There was a time when the sun did not set on the VHS empire.
Even in a smallish town like the one where I grew up in the 1980s — Flushing, MI, population hovering around 8,000 — there were a few stores that rented VHS tapes. My folks let me get Jason and the Argonauts (1963) from the Silver Screen downtown on my 11th birthday, for instance, and I first saw Krush Groove (1985) thanks to the Video Den across from the local ice-cream parlor. My mom took me to the Curtis Mathes a couple of times. That’s where I first rented The Terminator (1984) and Liquid Sky (1982). Meijer had a pretty decent selection for a while, too. I remember renting every film in the Psycho franchise from them. Sometime in the mid-to-late ’90s, Family Video came in and sort of flattened everybody else. I can still remember how they had Witchcraft (1988) and all its sequels lined up on one long shelf.
To get anything out of the ordinary, though, I knew I had to go to the Michigan Video in Flint. They stocked some more oddball titles, like Phantom of the Paradise (1974) and Shock Treatment (1981), and they were probably the only place in Genesee County that rented laserdiscs. But my all-time greatest find at Michigan Video was Herschell Gordon Lewis’ Two Thousand Maniacs! (1964). At the time, I had no idea who Lewis even was, let alone the influence he’d had on other filmmakers. All I knew was that this tape had tremendous cover art: a leering closeup of a woman’s face with blood trickling out one side of her mouth.
What the hell was this thing? I soon found out.
Loosely inspired by the 1947 stage musical Brigadoon, Two Thousand Maniacs! is about a quaint Southern community called Pleasant Valley that rises mysteriously from the mist every century so that its residents can take revenge for having been wiped out in the Civil War by renegade Union soldiers in 1865. Toward that end, two malicious goons named Rufus (Gary Bakeman) and Lester (Ben Moore) lure some unsuspecting Northerners off the main highway and into Pleasant Valley with misleading road signs. In all, they snare two carloads — one with four passengers, another with two.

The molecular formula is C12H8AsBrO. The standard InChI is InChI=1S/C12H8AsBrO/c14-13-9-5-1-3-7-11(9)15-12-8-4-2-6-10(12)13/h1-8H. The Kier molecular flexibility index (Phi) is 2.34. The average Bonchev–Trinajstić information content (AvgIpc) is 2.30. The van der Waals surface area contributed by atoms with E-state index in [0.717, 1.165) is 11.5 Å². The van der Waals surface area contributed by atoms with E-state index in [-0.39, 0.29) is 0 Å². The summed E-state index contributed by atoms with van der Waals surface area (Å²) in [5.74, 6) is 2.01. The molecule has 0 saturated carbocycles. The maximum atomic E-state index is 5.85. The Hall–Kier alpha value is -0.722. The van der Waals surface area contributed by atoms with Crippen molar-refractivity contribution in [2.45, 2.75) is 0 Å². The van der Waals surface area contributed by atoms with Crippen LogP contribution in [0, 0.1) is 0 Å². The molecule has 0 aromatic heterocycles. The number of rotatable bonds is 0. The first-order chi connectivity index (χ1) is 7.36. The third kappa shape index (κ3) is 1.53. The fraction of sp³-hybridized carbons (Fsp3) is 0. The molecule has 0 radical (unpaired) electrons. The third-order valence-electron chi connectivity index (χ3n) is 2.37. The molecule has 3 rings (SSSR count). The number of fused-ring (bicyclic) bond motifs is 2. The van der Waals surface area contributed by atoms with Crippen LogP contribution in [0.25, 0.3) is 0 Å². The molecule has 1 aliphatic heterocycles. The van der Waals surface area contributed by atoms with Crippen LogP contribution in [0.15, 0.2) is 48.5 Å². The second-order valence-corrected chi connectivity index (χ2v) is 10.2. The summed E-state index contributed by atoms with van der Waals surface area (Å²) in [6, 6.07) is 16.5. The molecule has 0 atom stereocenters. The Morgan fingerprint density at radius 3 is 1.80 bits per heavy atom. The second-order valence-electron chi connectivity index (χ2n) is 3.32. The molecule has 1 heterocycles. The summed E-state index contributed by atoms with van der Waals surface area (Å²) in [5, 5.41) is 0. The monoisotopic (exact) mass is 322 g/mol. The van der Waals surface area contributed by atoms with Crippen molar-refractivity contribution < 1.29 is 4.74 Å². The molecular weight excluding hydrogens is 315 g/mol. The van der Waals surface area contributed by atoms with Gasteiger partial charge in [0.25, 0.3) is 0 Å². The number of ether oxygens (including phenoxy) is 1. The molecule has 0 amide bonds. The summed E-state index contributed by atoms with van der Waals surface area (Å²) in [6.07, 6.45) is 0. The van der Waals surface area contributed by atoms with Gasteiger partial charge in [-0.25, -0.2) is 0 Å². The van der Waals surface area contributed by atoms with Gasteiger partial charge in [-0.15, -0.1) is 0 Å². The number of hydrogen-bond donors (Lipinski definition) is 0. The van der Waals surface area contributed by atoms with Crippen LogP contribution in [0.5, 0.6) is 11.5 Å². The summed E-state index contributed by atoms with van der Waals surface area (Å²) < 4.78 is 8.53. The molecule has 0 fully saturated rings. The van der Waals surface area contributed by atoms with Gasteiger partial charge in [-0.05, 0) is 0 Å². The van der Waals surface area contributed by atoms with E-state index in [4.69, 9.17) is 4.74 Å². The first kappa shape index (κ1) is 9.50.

Jovial Mayor Buckman (Jeffrey Allen) informs the newly-arrived Yankees that they’re the so-called “guests of honor” at the town’s “centennial.” From there, it’s time to divide and conquer, as Buckman and his cohorts contrive reasons to keep the guests apart from each other and ignorant of the true nature of the celebration. One by one, these unlucky visitors are dispatched in gruesome and sadistic public displays. Two of the brighter captives, Terry (Connie Mason) and Tom (Thomas Wood), eventually figure out what’s happening and skedaddle, barely outrunning a lynch mob. The survivors bring back a baffled cop (Andy Wilson), but by then, Pleasant Valley has retreated into the ether from whence it came.
I’d seen my share of horror films by my teens, both recent and otherwise, but nothing quite like this. For one thing, most of the violence in Two Thousand Maniacs! occurs in broad daylight, right out in the open, complete with gawking spectators. The horror genre has its share of psychotic killers and monsters, but most of them at least have the decency to wait until nightfall and commit their murders in relative privacy. They don’t invite crowds to watch them commit these horrible acts. Not so in Pleasant Valley. The homicide victims in Two Thousand Maniacs! — half of them jerks, half of them nice — are denied even a tiny bit of dignity in their final moments. As they’re being dismembered and squashed, they have to endure the laughter and jeers of the locals.